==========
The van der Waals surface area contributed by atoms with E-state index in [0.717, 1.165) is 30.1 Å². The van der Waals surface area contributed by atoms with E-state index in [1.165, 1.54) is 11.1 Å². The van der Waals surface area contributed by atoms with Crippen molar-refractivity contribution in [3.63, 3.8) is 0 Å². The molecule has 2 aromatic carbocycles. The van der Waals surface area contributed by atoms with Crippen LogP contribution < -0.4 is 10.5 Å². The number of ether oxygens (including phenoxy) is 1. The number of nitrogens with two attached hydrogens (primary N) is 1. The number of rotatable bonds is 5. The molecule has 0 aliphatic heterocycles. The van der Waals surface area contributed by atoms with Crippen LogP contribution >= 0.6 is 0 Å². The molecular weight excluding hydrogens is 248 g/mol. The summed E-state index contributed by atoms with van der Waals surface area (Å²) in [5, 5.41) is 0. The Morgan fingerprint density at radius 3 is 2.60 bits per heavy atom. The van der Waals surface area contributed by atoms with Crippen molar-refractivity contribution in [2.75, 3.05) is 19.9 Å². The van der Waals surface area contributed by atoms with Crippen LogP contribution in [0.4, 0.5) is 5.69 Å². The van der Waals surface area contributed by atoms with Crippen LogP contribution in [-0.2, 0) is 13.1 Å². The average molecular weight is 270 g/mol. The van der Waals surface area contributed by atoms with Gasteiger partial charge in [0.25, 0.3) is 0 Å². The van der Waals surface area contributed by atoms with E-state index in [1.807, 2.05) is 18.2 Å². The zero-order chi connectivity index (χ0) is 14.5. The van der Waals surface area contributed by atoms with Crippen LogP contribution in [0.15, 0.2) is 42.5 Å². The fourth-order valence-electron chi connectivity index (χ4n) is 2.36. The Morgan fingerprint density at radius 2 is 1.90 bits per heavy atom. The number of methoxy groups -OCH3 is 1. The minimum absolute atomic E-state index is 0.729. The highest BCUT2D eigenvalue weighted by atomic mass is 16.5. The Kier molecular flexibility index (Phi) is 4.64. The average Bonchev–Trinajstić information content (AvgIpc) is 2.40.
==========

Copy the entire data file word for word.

The van der Waals surface area contributed by atoms with E-state index in [0.717, 1.165) is 30.1 Å². The van der Waals surface area contributed by atoms with E-state index in [1.165, 1.54) is 11.1 Å². The van der Waals surface area contributed by atoms with Crippen molar-refractivity contribution in [3.63, 3.8) is 0 Å². The molecule has 2 aromatic carbocycles. The van der Waals surface area contributed by atoms with Crippen LogP contribution < -0.4 is 10.5 Å². The number of ether oxygens (including phenoxy) is 1. The number of nitrogens with two attached hydrogens (primary N) is 1. The number of rotatable bonds is 5. The molecule has 0 aliphatic heterocycles. The van der Waals surface area contributed by atoms with Crippen LogP contribution >= 0.6 is 0 Å². The molecular weight excluding hydrogens is 248 g/mol. The summed E-state index contributed by atoms with van der Waals surface area (Å²) in [5, 5.41) is 0. The Morgan fingerprint density at radius 3 is 2.60 bits per heavy atom. The van der Waals surface area contributed by atoms with Crippen molar-refractivity contribution in [2.75, 3.05) is 19.9 Å². The van der Waals surface area contributed by atoms with Crippen LogP contribution in [0.4, 0.5) is 5.69 Å². The van der Waals surface area contributed by atoms with Crippen LogP contribution in [-0.2, 0) is 13.1 Å². The average molecular weight is 270 g/mol. The van der Waals surface area contributed by atoms with Gasteiger partial charge in [0.25, 0.3) is 0 Å². The van der Waals surface area contributed by atoms with E-state index in [1.807, 2.05) is 18.2 Å². The zero-order chi connectivity index (χ0) is 14.5. The van der Waals surface area contributed by atoms with Crippen LogP contribution in [0.15, 0.2) is 42.5 Å². The fourth-order valence-electron chi connectivity index (χ4n) is 2.36. The Morgan fingerprint density at radius 2 is 1.90 bits per heavy atom. The number of methoxy groups -OCH3 is 1. The minimum absolute atomic E-state index is 0.729. The highest BCUT2D eigenvalue weighted by atomic mass is 16.5. The Kier molecular flexibility index (Phi) is 4.64. The average Bonchev–Trinajstić information content (AvgIpc) is 2.40.